Minimum Wage – St. Paul, MN

As St. Paul considers a minimum wage increase, some want to exempt youth workers, By Frederick Melo, February 16, 2018, Twin Cities Pioneer Press: “Cookie Cart produces more than just delicious snickerdoodle, chocolate chip and hand-decorated cookies. The Minneapolis-based nonprofit also claims to ‘bake bright futures’ by training low-income teenagers in every aspect of the business, from marketing to distribution, on top of soft skills such as business etiquette and résumé-building…”

Welfare Reform – Wisconsin

Assembly Republicans pass full slate of Gov. Scott Walker’s welfare limits, By Jason Stein, February 15, 2018, Milwaukee Journal Sentinel: “The Wisconsin Assembly on Thursday approved Gov. Scott Walker’s proposed welfare limits and sought federal help to cover more of the nearly $90 million in costs from the proposals…”

Housing Subsidies

Revised federal housing subsidies offer mobility to low-income residents, By Carey L.  Biron, February 13, 2018, Christian Science Monitor: “Tiara Moore, a public school bus aide, has been living with her uncle and young daughter in a high-crime, high-poverty part of Chicago – and she’s wanted to move. Her top choice is DuPage County, just outside Chicago and closer to where her mother lives, but moving has not been easy because the size of the housing assistance she receives from the federal government has limited her choices…”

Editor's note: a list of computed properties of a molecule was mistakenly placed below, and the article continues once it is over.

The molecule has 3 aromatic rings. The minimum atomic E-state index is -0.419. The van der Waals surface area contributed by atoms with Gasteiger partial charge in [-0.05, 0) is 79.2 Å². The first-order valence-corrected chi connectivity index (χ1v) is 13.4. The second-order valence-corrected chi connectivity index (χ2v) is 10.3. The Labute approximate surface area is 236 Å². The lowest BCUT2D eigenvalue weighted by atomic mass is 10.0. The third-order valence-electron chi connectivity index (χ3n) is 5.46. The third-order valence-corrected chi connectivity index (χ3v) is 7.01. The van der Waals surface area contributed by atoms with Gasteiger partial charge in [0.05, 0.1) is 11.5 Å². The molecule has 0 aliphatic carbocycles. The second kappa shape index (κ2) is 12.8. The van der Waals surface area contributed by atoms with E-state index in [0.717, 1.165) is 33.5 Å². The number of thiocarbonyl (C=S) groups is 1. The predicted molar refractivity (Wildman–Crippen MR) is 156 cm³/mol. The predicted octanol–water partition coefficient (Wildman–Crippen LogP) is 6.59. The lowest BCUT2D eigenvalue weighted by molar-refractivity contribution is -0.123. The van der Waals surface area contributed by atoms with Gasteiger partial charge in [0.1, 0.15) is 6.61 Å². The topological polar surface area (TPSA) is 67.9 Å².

Foster Care Payments to Relatives – Kentucky

Kentucky will finally make foster care payments owed to relatives raising children, By Deborah Yetter, February 13, 2018, Louisville Courier Journal: “In a move that will help relatives providing foster care for hundreds of Kentucky children, state officials announced Tuesday they will begin making payments to those relatives under a federal court ruling that became final almost four months ago…”

Medicaid Work Requirements